NBC Bay Area reporter detained by police while covering Oakland protests
NBC Bay Area reporter and anchor Terry McSweeney was handcuffed and temporarily detained by police while filming an arrest during a protest in Oakland, California, on June 2, 2020.
Protests in Oakland were held for several days in early June amid a national wave of demonstrations against racism and police brutality in response to the deaths of George Floyd, Breonna Taylor and other Black people at the hands of police.
McSweeney and an NBC Bay Area videographer were covering the demonstration as protesters started to march from City Hall to the Oakland Police Department, McSweeney told the U.S. Press Freedom Tracker. The videographer followed protesters on foot and McSweeney drove a station van up the street to meet him, he said.
As McSweeney turned onto 11th Street from Broadway, he came up behind a van that was stopped in the middle of the street, while police detained two people on the sidewalk next to the vehicle. McSweeney said he began recording the scene on his cell phone from inside the van.
McSweeney said an officer came up to the van — which was clearly marked as belonging to the NBC Bay Area news station — tapped on the hood, and told him to leave. McSweeney said he told the officer he was with the media, but the officer again directed McSweeney to leave and said he would be arrested if he didn’t. When McSweeney responded that he believed he had a right to be there, the officer told him to get out of the van.
The officer took McSweeney’s phone and put his wrists in handcuffs, McSweeney said.
He asked the officer why he was detaining him, and the officer replied, “I told you to move.”
The officer who detained him then asked another police officer to walk McSweeney up to a street corner about a block away, according to McSweeney.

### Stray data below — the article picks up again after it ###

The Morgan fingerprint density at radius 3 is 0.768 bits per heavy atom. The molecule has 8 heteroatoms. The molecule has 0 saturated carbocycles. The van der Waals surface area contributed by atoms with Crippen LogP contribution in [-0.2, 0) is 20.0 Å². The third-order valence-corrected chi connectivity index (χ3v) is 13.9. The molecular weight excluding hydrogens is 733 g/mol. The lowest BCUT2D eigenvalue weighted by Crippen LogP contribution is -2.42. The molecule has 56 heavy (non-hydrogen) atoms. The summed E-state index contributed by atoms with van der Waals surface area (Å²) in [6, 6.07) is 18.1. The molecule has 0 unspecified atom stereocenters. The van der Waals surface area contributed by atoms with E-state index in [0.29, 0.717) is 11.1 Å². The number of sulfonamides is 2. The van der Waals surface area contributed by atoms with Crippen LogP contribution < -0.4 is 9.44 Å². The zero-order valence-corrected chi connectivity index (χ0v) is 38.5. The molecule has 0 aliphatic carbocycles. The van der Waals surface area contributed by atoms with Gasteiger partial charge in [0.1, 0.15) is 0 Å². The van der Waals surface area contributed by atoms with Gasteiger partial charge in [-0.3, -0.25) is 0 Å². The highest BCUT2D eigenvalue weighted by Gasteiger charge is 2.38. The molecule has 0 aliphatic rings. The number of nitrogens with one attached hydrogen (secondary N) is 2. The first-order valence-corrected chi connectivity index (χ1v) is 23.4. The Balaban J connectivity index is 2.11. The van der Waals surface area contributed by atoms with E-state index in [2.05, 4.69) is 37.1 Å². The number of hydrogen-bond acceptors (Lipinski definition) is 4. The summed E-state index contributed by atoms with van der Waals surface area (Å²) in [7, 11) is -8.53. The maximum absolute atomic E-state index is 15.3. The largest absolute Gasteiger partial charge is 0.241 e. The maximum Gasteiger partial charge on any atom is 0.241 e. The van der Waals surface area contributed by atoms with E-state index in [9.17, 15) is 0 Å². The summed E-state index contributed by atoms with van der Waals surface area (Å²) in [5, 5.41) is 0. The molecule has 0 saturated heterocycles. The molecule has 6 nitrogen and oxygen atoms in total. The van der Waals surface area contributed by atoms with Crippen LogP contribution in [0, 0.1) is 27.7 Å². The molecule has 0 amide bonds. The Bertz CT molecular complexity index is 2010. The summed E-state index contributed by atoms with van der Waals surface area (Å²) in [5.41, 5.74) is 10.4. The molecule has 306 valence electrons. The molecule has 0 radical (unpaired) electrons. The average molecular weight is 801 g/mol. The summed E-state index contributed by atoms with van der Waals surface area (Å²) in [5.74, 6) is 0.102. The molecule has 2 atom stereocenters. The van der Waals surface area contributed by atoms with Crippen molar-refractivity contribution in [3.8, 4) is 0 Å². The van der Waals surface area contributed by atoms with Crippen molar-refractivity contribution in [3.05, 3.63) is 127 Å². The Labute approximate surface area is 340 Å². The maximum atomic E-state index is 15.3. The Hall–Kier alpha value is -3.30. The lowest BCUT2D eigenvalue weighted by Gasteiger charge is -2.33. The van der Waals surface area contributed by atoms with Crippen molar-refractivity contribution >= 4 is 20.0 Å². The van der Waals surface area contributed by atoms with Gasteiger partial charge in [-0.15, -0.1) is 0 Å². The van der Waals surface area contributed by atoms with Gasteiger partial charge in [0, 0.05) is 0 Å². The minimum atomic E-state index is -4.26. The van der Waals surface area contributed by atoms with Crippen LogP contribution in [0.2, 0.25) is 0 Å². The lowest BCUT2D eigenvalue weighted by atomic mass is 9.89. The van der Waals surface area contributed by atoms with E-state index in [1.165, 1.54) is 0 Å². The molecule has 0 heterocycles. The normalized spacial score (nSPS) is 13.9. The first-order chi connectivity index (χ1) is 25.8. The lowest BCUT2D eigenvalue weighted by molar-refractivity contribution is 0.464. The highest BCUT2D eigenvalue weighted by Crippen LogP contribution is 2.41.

McSweeney said the second officer asked if he was OK and offered to loosen the cuffs. After stepping away for a moment, the officer removed the handcuffs and again walked away. McSweeney said he waited at the corner for about 10 minutes on his own, before the second officer returned and told him he could go. Police returned McSweeney’s phone, and he drove away.
McSweeney said he immediately called NBC Bay Area’s news director to alert his colleagues to the incident, and the news station has been in contact with the Oakland Police Department. He didn’t file an official complaint with the department about the incident.
Oakland Police Department Public Information Officer Johnna Watson told the Tracker the department was made aware of the incident shortly after it happened, and said it was a concern for the department and the relationship between police and journalists. She said the department reviewed the incident and communicated with McSweeney and newsroom supervisors at NBC Bay Area about it, and met with other media outlets in the region about media policies.
“We fully support the journalism and the reporting of journalists. It is really important for us to allow the access to ensure that our media is able to report on what is going on. We want to have that access and that reporting without any barriers,” Watson said.
Watson said the vehicle stop McSweeney came across was associated with the investigation into the shooting death of a federal agent in Oakland on May 29, and was considered a “high risk” situation. She said no officers were disciplined related to McSweeney’s detention, however, the department did go over media policy training with officers involved with protests after the incident.
McSweeney said he was skeptical about the police department’s comments that officers needed more training, noting that the department deals frequently with protest coverage.
“There was no misunderstanding whatsoever,” McSweeney said. “I told him exactly who I was, who I was with, he knew who I was with and he understood that. And he detained me anyway and took me away from the scene.”
The U.S. Press Freedom Tracker is documenting several hundred incidents of journalists being assaulted, arrested, struck by crowd control ammunition or tear gas, or having their equipment damaged while covering these protests across the country. Find these incidents here.